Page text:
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THUMBS UP to the city of Wilson, which is encouraging residential rainwater collection by buying rain barrels in bulk and selling them to Wilson residents for less than half the retail price.
The city is purchasing 55-gallon Epoch rain barrels, which sell for $189 each, and Wilsonians will be able to buy them from the city for $65 or $75 depending on the total number of barrels ordered. Any city or county resident can order a barrel and the cost will be added to residents’ utility bills.
Collecting rainwater “helps reduce the amount of erosion and contamination in our streams while alleviating the pressure on our stormwater pipes,” stormwater compliance specialist Noah Parsons told Times reporter Brie Handgraaf.
A spigot on the rain barrels allows residents to connect their garden hoses and use the reclaimed water to irrigate lawns and gardens. That can reduce reliance on treated water for outdoor, non-drinking uses, lowering customers’ utility bills.
City officials are encouraging conservation and helping to save residents money. That’s a win-win, and we applaud Wilson leaders for this smart, effective program. To order a barrel, call Noah Parsons at 252-296-3305.
THUMBS UP to the Rotary Club of Greater Wilson, whose $100,000 contribution bought more than naming rights to the former Cavalier Park.
As city leaders explained at a dedication ceremony for the new facility on Monday, that six-figure pledge made the entire project possible.
Wilson Parks and Recreation Director David Lee said the club’s investment helped secure a $375,000 grant from the N.C. Parks and Recreation Trust Fund. The city picked up the remaining $275,000 tab, but without the Rotary Club’s donation, either the project would have been scaled down or Wilson taxpayers would have been on the hook for nearly a half-million dollars more.
“The Rotary Club works really hard to raise money and they work hard to distribute that money to causes that will make a meaningful impact in the community,” City Manager Grant Goings said during the park dedication. “I can think of nothing better than this park and I hope you’re proud to have your name on it.”
Rotary Park features two new multipurpose fields, a playground shelter, a resurfaced walking track and pickleball courts. Lee called the facility “another gem in our ever-improving park system.”
A public-private partnership made it all possible. The Rotary Club of Greater Wilson made a substantial investment in city residents’ quality of life, and we’re grateful for this group of community leaders stepping up to the plate to bring more shared amenities to our growing and thriving city.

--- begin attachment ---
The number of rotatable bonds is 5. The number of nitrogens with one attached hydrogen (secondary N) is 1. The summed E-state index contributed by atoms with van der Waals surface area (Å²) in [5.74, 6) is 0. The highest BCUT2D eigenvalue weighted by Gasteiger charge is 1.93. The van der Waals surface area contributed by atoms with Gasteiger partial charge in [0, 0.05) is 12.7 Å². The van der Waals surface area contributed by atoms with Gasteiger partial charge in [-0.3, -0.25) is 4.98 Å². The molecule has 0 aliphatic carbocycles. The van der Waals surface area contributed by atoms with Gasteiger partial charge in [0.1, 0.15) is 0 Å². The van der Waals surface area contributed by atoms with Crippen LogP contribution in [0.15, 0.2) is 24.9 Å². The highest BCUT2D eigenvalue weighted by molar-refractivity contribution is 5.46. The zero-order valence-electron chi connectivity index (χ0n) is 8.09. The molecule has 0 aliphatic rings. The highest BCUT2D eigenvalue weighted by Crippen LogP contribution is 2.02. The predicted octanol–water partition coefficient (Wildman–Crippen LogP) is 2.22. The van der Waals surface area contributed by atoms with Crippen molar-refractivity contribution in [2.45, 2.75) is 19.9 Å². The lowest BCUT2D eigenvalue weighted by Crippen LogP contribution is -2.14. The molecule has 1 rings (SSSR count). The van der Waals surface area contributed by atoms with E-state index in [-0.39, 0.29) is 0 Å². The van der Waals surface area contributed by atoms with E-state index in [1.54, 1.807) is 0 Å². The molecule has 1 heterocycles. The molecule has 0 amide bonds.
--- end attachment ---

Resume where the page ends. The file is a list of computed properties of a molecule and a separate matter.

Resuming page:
THUMBS UP to the Wilson Police Department for keeping residents informed of crime trends and threats to public safety in their neighborhoods.
Police held a community meeting on Thursday to spread the word about a rash of break-ins in Wilson’s Westwood subdivision.
Department spokesman Sgt. Steve Stroud told the Times that officers responded to five burglaries and one attempted burglary in Westwood since April 1. Culprits have made off with a television, jewelry, a leaf blower and cash.
Wilson County residents work hard for what they own and don’t deserve to be deprived of their property through criminal acts. Thieves jeopardize residents’ safety and their own when they break into occupied homes, whose owners and lawful residents are justified in fearing for their lives and can use deadly force to defend their homes from intruders.
By sharing information about the cases, police kept residents aware of the threat and encouraged them to prevent being victimized. That’s the kind of proactive police work that protects property and can even save lives.
THUMBS UP to the call for unity and voluntarism made during Thursday’s National Day of Prayer observance on the Wilson County Courthouse steps.
Mayor Bruce Rose has organized the ceremony for many years, bringing city and county residents of various backgrounds, faiths and denominations together to join in prayer for the nation, state and community. Colin Pone, a small-group leader at Peace Church, encouraged residents to take responsibility for making our slice of eastern North Carolina a better place for all its inhabitants.
“We have to hold ourselves accountable for the state of Wilson,” Pone said. “We’ve all probably driven by areas of Wilson saying, ‘It is a shame they let that get run down,’” he said. “We say ‘they, they, they,’ but what if we change that to ‘we?’ Say ‘How did we let that run down?’ or ‘We need to do something about that area.’”
We agree, and we echo that call to action, joining our neighbors in prayer for a brighter future.